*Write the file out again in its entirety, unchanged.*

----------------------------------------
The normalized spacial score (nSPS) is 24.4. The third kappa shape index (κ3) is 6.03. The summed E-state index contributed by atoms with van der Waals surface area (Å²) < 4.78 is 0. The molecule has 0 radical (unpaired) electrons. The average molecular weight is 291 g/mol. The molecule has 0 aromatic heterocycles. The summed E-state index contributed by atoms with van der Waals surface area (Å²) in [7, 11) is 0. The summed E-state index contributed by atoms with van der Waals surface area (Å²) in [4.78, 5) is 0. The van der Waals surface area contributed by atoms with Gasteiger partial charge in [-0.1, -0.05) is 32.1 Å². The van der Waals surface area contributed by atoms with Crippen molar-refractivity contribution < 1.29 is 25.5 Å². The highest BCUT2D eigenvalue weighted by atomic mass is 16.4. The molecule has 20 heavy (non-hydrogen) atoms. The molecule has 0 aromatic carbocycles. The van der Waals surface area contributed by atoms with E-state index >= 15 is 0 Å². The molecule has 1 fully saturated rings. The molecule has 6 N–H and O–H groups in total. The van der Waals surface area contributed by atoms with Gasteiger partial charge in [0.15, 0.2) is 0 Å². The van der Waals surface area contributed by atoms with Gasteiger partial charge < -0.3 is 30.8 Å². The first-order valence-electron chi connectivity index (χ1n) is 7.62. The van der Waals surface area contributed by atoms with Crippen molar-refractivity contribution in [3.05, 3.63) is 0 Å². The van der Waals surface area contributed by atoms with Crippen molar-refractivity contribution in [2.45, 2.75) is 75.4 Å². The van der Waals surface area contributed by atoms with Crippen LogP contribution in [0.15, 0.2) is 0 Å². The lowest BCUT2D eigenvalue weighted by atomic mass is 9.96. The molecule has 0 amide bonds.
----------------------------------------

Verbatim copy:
The normalized spacial score (nSPS) is 24.4. The third kappa shape index (κ3) is 6.03. The summed E-state index contributed by atoms with van der Waals surface area (Å²) < 4.78 is 0. The molecule has 0 radical (unpaired) electrons. The average molecular weight is 291 g/mol. The molecule has 0 aromatic heterocycles. The summed E-state index contributed by atoms with van der Waals surface area (Å²) in [7, 11) is 0. The summed E-state index contributed by atoms with van der Waals surface area (Å²) in [4.78, 5) is 0. The van der Waals surface area contributed by atoms with Gasteiger partial charge in [-0.1, -0.05) is 32.1 Å². The van der Waals surface area contributed by atoms with Crippen molar-refractivity contribution < 1.29 is 25.5 Å². The highest BCUT2D eigenvalue weighted by atomic mass is 16.4. The molecule has 20 heavy (non-hydrogen) atoms. The molecule has 0 aromatic carbocycles. The van der Waals surface area contributed by atoms with E-state index >= 15 is 0 Å². The molecule has 1 fully saturated rings. The molecule has 6 N–H and O–H groups in total. The van der Waals surface area contributed by atoms with Gasteiger partial charge in [0.15, 0.2) is 0 Å². The van der Waals surface area contributed by atoms with Gasteiger partial charge < -0.3 is 30.8 Å². The first-order valence-electron chi connectivity index (χ1n) is 7.62. The van der Waals surface area contributed by atoms with Crippen molar-refractivity contribution in [3.05, 3.63) is 0 Å². The van der Waals surface area contributed by atoms with Crippen molar-refractivity contribution in [2.45, 2.75) is 75.4 Å². The van der Waals surface area contributed by atoms with Crippen LogP contribution in [0.15, 0.2) is 0 Å². The lowest BCUT2D eigenvalue weighted by atomic mass is 9.96. The molecule has 0 amide bonds.